# Hundreds of miles of transmission lines will need to be built to connect generation to consumers - including both fossil-fueled plants and renewable facilities - and to improve the overall reliability of the region's power-delivery network.

# Numerous obstacles exist to building both generation and transmission facilities.

Colorado's Electricity Future consists of three separate reports. In the first report, entitled Colorado Power Market Study, R.W. Beck determined the state's future needs.

The second report, Economic Impacts to Colorado from Higher Electricity Prices, was completed by former Colorado Public Utilities Commission chief energy economist Gary Schmitz.

Schmitz found that increasing electricity prices are making the Colorado economy less competitive, reducing the future growth of its employment base and, as a result, its income.

According to Schmitz's analysis, making wrong decisions, or postponing decisions, can have enormous economic consequences. Schmitz also found that if utilities are able to meet the forecasted demand, at lower costs through good planning, the negative economic impacts may be reduced or avoided.

The Colorado School of Mines completed the third and final section of the report, entitled Economic and Reliability Impacts to Colorado from Outages.

The School of Mines found that negative impacts of an inadequate and unreliable electric supply include loss of jobs and inability to attract new business. It concluded that without a long-term strategic plan for affordable and reliable energy, the state could face a significant negative economic impact.

Only three power plants are currently in the works to help meet Colorado's growing power demand. Pueblo's 750-megawatt, $1.3 billion Comanche III plant will come on line within three years. Tri-state Generation and Transmission is constructing a plant in Springville, N.M., that is expected to come online soon. A second Tri-state plant, in Garden City, Kan., is expected to be completed in 2012. Both Tri-state plants will supply power to Colorado.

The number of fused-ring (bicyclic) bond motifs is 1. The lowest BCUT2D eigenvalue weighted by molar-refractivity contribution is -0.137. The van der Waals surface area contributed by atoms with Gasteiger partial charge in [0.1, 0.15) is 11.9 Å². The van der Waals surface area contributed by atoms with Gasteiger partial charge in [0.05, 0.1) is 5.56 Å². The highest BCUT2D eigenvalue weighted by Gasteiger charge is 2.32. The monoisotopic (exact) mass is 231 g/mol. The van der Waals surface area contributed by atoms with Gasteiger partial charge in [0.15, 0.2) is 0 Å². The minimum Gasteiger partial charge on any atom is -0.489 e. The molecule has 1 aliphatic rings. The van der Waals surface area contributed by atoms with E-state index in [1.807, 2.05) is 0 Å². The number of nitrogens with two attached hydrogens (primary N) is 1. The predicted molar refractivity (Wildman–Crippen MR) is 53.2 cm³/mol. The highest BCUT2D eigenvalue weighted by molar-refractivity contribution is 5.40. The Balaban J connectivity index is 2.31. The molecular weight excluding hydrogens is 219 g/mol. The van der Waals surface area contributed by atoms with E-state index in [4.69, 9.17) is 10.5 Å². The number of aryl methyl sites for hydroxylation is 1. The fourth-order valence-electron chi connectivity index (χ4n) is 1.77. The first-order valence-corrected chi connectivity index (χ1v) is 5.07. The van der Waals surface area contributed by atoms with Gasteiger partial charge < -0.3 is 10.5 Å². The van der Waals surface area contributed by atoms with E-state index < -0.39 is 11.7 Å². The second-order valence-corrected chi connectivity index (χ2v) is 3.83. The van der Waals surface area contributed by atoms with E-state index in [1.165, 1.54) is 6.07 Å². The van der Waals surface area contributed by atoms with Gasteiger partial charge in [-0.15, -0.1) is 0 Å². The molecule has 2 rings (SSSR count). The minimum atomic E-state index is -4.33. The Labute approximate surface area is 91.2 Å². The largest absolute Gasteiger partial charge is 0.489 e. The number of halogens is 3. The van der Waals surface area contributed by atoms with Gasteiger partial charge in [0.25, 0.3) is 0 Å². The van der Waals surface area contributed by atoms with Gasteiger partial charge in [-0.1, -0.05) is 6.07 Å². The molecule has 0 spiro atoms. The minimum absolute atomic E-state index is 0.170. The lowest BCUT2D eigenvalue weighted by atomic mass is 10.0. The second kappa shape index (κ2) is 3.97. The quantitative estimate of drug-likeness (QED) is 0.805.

Smith said the three plants represent a fraction of Colorado's total future power needs and serve to illustrate the expanse of time needed to plan for and construct large power plants.

"We're advocating dealing with this in time to make good choices," said Smith. "If you don't do it in time, you may be forced to makes decisions you don't want to make."

Smith said he doesn't expect the study's findings to generate controversy. Rather, the controversy will stem from discussions on how the state will meet the demand, and whether that is done through coal, wind, solar or natural gas.

"All of these sources become part of the controversial decision of how we will meet the 4,900-megawatt demand. There's a broad difference of opinion on how to meet that."

Colorado Amendment 37, passed by voters last year, requires that Xcel and other large utilities receive 10 percent of their energy from renewable sources.

The Colorado Energy Forum was formed in 2005 to educate Colorado residents about the need for increased investment in Colorado's energy infrastructure. The organization receives funding from utility companies.

Visit www.coloradoenergyforum.org for more information.

ThomasJohnson@coloradoan.com

 


Source: http://www.coloradoan.com/a...

SEP 2 2006
http://www.windaction.org/posts/4328-study-reviews-state-s-energy-future-result-we-need-new-sources-transmission-lines